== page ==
Wednesday, July 31, 2013

A Tribute to Elmer Crow

Some of you may know, that during this two week field course, we had the privilege to meet Elmer Crow, a Nez Perce elder as well as environmentalist. Some of you may know, Elmer passed away earlier this week. Elmer passed in the process of rescuing his grandsons from drowning in the Snake River.

I only knew Elmer for a short time, but in that time, he was able to teach us so much about the importance of maintaining our ecosystem, as well as the importance of respect. Through his stores, it was clear to me that Elmer's life was spent constantly working to better the environment, himself, and those around him. There are not many people in this world who can completely command the attention of 10 high school students, 7 college students, and 6 chaperons, but with his grace and humor, Elmer was able to keep our group completely entranced in his story.

If any are interested in learning more about Elmer Crow, there has been a Facebook page created to remember him. The link is :

My most heartfelt sympathy goes out to the family and friends of Elmer. I am so glad to have had the change to meet and learn from him, and I will cherish that time forever. Elmer is an inspiration to any young environmentalist, and I plan to pull the knowledge gleaned from him in my future.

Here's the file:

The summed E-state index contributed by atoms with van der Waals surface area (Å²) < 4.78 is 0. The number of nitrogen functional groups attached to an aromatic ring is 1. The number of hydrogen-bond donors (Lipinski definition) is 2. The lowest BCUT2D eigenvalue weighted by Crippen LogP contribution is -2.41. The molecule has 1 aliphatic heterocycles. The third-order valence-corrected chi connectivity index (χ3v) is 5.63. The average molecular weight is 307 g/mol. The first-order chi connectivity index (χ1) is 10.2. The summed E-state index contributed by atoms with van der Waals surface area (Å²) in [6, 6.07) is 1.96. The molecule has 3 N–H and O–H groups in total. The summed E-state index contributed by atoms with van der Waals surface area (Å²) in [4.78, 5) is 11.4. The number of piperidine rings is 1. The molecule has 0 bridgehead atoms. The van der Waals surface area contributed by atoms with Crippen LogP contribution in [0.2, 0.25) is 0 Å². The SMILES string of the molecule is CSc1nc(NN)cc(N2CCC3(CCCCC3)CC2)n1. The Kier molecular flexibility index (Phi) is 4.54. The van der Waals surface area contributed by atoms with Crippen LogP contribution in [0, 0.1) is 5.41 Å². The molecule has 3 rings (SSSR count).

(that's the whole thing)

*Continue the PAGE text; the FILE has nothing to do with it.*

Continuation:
Tuesday, July 30, 2013

Thank You

This has been a trip of a lifetime for me and will provide me invaluable information that will be helpful to me in my future career, as well as in my life.

I want to say thank you to all of the people who helped make this trip possible. Thank you to the Tribes, the Department of Fish and Wildlife, Department of Natural Resources, and Forest Service for allowing us to come onto your land, and thank you for teaching us. Thank you to Wenix Red Elk and her family for being so generous. Thank you to all of the people at Heritage University who helped make this trip possible, as well as whoever gives out the grants. Thank you to the parents who allowed their children to take part in the amazing experience. Thank you to my boss for being so patient and allowing me to take almost a month off of work. Thank you to my family for being my support system through all of this. Thank you Haver, Cia, Michelle, Monet, Francisco, Destiny, (My Heritage Family), as well as Chance, Chrissy, Brandy, Morelia, Sheryl, Christian (Spaghetti Straps, Cheese Straps, Spaghetti Cheese, etc), Geo, Calista, Eric, and Ari. At first I was a little bit worried to spend two weeks with high school kids, but you guys proved you are eager to learn and embrace the knowledge that was bestowed upon us. Thank you also to Clinton and Chrissy for keeping your kids in line ;)  BIG BIG BIG thank you to Charlie Fiander, and Jayla Krause. Without you two, I know I wouldn't have been able to make the most of this experience, and to be honest, I probably would have been miserable. Also, another huge thank you to Jessica Black for allowing me to be part of this experience.

Day 13: Dry Falls and HOME!!!